In the period 2000–2006, prices of clothes and shoes were on average reduced by 17 percent during the sales in January and July, relative to October and April. Women’s clothes were reduced more in price than men’s clothes.
New collection ups prices
Prices of clothes and shoes reveal a seasonal pattern. Twice a year, a large part of the collection is replaced by new items. The summer collection causes prices to rise in February and March and the same applies to the winter collection in August and September. The sales in December and January and in June and July have a downward effect on prices.
Average price index clothes and shoes, 2000–2006
Women’s wear more reduced in price
In the period 2000–2006, prices for clothes and footwear were on average 17 percent lower than in October of the previous year. During the summer sales in July, consumer prices were on average 16percent down on April. In the last month of the sales, the price gap with the previous year was largest: in January and July clothes and shoes were an average 10 percent cheaper than in the previous month.
The sales discounts on women’s wear were more substantial than on men’s wear. In January and July, women’s clothing was 20 percent cheaper than in the expensive months. The average discount on men’s wear was 13 percent. Prices of footwear were reduced by an average 12 percent during the sales.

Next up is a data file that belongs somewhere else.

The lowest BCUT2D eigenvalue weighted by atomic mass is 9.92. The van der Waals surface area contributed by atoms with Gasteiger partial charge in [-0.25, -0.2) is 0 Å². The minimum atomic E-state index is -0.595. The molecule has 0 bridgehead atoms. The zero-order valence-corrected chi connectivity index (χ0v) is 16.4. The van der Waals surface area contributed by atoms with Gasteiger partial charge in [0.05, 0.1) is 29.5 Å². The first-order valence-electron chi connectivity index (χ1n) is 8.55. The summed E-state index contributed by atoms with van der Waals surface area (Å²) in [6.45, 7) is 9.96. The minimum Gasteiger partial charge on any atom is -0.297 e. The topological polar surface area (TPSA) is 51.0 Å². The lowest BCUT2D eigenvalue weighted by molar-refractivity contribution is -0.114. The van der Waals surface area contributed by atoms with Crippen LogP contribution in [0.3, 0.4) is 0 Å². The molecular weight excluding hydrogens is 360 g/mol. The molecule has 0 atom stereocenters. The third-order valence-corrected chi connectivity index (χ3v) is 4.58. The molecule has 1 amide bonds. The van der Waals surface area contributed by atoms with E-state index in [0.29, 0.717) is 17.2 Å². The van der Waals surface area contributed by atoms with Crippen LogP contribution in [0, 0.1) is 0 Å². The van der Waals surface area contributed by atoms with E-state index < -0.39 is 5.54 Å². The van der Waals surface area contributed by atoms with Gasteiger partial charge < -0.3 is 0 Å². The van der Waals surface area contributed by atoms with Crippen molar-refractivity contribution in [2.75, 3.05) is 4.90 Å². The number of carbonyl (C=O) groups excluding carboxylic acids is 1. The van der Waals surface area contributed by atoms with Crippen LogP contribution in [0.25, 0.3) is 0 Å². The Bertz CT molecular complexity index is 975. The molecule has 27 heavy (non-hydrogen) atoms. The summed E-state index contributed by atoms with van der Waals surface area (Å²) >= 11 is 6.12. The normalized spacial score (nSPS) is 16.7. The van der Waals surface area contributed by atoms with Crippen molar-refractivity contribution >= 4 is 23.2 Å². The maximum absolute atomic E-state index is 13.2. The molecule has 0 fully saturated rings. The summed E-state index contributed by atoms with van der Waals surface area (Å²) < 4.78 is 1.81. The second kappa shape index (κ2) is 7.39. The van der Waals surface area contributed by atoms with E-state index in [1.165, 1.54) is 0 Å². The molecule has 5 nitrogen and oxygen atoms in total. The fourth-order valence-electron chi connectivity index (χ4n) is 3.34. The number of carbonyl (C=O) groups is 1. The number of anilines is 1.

Annual average price index clothes and shoes
Clothes and shoes cheaper than in 2002
Between 2002 and 2005, prices of clothes and shoes fell continually. In 2006, the average price of clothes and shoes was marginally higher than in 2005, but clothes and shoes were still about 7 percent cheaper than in 2002.
Since 2002, prices of women’s wear have fallen more sharply than prices of men’s wear. Price cuts on women’s and men’s wear average 8 and 6 percent respectively. Men’s wear was again subject to price cuts in 2006, women’s clothing became marginally more expensive.
Footwear became cheaper in recent years after a relatively substantial price increase between 2000 and 2002. In 2006, prices for footwear went slightly up again, but on average shoes are still 5 percent cheaper than in 2002.
Bas de Groot